The recent United Airlines fiasco in which a physician was forcibly ejected from a flight due to overbooking, and his ejection caught on cell phone, carries object lessons for physician practices. The first lesson is to be aware of the potential for any bad behavior by physicians toward patients or staff to easily be captured on camera. If that happens, practices will have considerable trouble making an effective argument for their behavior, no matter how justified it may have been. The fact that many air travelers detest the practice of overbooking also has parallels to physician practices, as overbooking is a shared problem. Consequently, a damaging documented incident that spreads virally can quickly turn into a public relations headache. A final lesson for practices to be aware of is the benefit of replacing overbooking with a policy to charge patients who miss appointments and using the extra time to catch up with their backlog.

From the article of the same title
Physicians Practice (04/11/17) Perna, Gabriel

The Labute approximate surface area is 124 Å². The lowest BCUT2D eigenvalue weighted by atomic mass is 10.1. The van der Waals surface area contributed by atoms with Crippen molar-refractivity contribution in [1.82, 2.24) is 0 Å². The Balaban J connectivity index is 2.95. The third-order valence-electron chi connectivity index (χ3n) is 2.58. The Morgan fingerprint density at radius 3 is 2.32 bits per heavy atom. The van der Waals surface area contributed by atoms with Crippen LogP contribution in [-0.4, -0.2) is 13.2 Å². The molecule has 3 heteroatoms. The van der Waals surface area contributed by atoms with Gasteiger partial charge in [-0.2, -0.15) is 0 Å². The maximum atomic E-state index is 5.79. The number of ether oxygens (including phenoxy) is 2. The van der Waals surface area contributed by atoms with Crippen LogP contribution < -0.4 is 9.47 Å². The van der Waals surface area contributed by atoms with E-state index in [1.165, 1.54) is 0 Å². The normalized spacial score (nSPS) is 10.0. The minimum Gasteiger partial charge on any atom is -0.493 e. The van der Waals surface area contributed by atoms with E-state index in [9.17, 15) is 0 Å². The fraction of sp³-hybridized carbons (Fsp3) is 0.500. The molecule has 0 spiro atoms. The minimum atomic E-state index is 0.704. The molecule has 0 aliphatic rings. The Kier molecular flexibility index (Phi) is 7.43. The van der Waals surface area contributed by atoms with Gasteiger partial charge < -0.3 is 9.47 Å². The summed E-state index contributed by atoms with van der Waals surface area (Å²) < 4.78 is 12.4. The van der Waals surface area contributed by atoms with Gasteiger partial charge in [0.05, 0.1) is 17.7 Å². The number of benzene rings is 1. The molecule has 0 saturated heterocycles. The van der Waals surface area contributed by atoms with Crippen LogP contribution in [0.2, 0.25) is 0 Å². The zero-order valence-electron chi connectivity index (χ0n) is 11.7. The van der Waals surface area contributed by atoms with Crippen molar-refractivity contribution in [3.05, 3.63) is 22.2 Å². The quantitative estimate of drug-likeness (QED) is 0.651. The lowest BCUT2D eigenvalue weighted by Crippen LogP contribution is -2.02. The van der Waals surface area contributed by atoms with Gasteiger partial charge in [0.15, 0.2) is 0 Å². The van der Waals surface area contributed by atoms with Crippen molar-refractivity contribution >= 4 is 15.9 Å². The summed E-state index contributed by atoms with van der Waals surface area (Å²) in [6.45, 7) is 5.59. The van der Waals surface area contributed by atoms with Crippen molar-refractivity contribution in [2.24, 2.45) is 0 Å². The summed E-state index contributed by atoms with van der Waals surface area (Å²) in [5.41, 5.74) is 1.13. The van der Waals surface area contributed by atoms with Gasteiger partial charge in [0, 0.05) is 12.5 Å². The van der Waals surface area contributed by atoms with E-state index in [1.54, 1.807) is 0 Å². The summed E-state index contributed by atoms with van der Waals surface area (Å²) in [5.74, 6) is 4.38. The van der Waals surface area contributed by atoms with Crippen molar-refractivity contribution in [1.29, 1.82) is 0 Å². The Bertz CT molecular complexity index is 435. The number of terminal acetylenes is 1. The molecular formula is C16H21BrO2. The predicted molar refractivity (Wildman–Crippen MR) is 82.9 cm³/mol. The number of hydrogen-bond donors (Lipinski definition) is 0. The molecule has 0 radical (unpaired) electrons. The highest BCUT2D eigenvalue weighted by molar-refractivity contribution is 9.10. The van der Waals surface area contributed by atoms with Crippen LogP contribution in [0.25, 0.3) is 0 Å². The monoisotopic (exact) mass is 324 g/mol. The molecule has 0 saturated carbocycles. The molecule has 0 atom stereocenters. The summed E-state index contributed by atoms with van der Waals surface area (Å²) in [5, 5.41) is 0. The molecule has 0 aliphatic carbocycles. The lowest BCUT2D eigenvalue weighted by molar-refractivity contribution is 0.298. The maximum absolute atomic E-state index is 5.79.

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Health Policy and Reimbursement

AMIA Details Value-Based Care Health IT Infrastructure Needs
The American Medical Informatics Association (AMIA) has made 17 policy recommendations for promoting the development and adoption of health IT infrastructure capable of supporting the transition to value-based care. The new paper targets policy changes that will improve patient data access, health data exchange and interoperability, research and health IT innovation for optimized patient care. The recommendations include improving patient access to data, patient participation in research, application programming interfaces (APIs) for interoperability, quality measure simplification and app-vetting process development. AMIA and the authors of the paper recently presented their recommendations in a briefing on Capitol Hill. “These recommendations are meant to help decision-makers understand that the idealized vision for our digitized healthcare system is within grasp,” said lead author Julia Adler-Milstein, associate professor at the University of Michigan's School of Information.